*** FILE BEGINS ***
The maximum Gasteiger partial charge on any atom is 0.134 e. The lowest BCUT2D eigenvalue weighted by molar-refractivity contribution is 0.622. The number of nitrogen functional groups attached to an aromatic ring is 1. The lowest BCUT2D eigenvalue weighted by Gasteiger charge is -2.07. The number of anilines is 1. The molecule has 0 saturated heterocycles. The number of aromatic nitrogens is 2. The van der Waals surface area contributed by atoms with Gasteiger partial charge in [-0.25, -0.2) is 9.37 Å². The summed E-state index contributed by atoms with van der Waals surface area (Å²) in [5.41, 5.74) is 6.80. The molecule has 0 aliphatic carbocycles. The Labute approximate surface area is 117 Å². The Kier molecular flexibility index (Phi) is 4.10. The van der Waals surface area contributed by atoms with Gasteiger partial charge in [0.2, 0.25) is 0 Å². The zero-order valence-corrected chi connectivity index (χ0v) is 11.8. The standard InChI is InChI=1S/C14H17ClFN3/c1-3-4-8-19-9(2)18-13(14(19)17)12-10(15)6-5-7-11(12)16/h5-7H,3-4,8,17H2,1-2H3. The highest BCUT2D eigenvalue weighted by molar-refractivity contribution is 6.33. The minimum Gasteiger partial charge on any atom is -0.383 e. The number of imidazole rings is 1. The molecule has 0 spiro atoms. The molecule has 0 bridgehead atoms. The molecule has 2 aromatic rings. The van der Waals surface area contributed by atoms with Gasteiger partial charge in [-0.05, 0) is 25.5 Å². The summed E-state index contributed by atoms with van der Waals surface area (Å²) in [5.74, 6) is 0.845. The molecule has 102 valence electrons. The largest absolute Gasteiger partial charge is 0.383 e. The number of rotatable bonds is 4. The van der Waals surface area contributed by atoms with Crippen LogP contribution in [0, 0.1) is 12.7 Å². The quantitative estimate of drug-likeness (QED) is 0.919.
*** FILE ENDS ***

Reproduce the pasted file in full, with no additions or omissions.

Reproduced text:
The maximum Gasteiger partial charge on any atom is 0.134 e. The lowest BCUT2D eigenvalue weighted by molar-refractivity contribution is 0.622. The number of nitrogen functional groups attached to an aromatic ring is 1. The lowest BCUT2D eigenvalue weighted by Gasteiger charge is -2.07. The number of anilines is 1. The molecule has 0 saturated heterocycles. The number of aromatic nitrogens is 2. The van der Waals surface area contributed by atoms with Gasteiger partial charge in [-0.25, -0.2) is 9.37 Å². The summed E-state index contributed by atoms with van der Waals surface area (Å²) in [5.41, 5.74) is 6.80. The molecule has 0 aliphatic carbocycles. The Labute approximate surface area is 117 Å². The Kier molecular flexibility index (Phi) is 4.10. The van der Waals surface area contributed by atoms with Gasteiger partial charge in [0.2, 0.25) is 0 Å². The zero-order valence-corrected chi connectivity index (χ0v) is 11.8. The standard InChI is InChI=1S/C14H17ClFN3/c1-3-4-8-19-9(2)18-13(14(19)17)12-10(15)6-5-7-11(12)16/h5-7H,3-4,8,17H2,1-2H3. The highest BCUT2D eigenvalue weighted by molar-refractivity contribution is 6.33. The minimum Gasteiger partial charge on any atom is -0.383 e. The number of imidazole rings is 1. The molecule has 0 spiro atoms. The molecule has 0 bridgehead atoms. The molecule has 2 aromatic rings. The van der Waals surface area contributed by atoms with Gasteiger partial charge in [-0.05, 0) is 25.5 Å². The summed E-state index contributed by atoms with van der Waals surface area (Å²) in [5.74, 6) is 0.845. The molecule has 102 valence electrons. The largest absolute Gasteiger partial charge is 0.383 e. The number of rotatable bonds is 4. The van der Waals surface area contributed by atoms with Crippen LogP contribution in [0, 0.1) is 12.7 Å². The quantitative estimate of drug-likeness (QED) is 0.919.